Courtesy Richard Meier & Partners Architects, Jock Pottle, Hufton+Crow
The siting of Oxfordshire Residence is notable not only for the views afforded and the expansiveness of the landscape, but also the richness of the spatial experience which begins before one even enters the property and was the primary inspiration for the design; The relationships of openness and compression, light and shadow evinced by the area surrounding the site and the purity, beauty, and natural resources of this particular location in Oxfordshire are truly compelling.
This country residence has been created based on three guiding principles: an engaging response to the site, a resonant connection with the history of the place, and a vital progression toward sustainability.
It would be impossible to conceive of a residence in this part of the United Kingdom without considering the typology of the English Manor House. This design espouses many of the tenets behind this ideal: this is a family home which honors the woodlands and topography, drawing the occupant into a relationship with the natural world while creating space for comfortable living. Specific to the site of the house and the related buildings, the design seeks to integrate the landscape and views as part of its identity, bringing a natural balance between building and landscape.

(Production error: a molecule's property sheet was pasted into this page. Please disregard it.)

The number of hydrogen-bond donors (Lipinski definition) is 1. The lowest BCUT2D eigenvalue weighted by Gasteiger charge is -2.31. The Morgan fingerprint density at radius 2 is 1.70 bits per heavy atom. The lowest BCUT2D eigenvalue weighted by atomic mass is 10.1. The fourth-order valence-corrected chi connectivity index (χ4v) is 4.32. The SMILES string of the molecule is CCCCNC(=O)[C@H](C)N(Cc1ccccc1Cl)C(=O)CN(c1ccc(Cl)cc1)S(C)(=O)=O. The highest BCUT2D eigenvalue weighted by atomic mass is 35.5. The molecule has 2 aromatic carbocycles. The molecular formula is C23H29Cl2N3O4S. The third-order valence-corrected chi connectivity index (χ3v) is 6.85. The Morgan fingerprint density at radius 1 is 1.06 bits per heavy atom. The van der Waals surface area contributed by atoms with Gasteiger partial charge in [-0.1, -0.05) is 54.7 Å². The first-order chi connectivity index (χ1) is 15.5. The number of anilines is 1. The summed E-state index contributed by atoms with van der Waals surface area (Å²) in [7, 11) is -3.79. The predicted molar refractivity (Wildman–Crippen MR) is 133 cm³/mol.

The structure and orientation of the house symbolize a direct response to the makeup of the site. The solidity of the back of the house effectively mirrors the density of the woodlands, while the lucidity of the glass in front embraces the openness of the landscape beyond. Similarly, the layering of program, walls and columns that dictate the interior layout are designed to complement the light and views specific to every vantage point, creating breathtaking common spaces.
The design scheme for the Oxfordshire Residence also places an emphasis on sustainability, both in its contemporary meaning, which is to say mechanisms for conservation, emission reduction and renewable energy are employed wherever possible, and its traditional meaning, which is to say that this home is intended to stand the test of time.
The house is anchored to its site, and has been carefully designed based in the human scale, the purity of the aesthetic, peerless construction methods and materials, and the conservation and utilization of natural resources.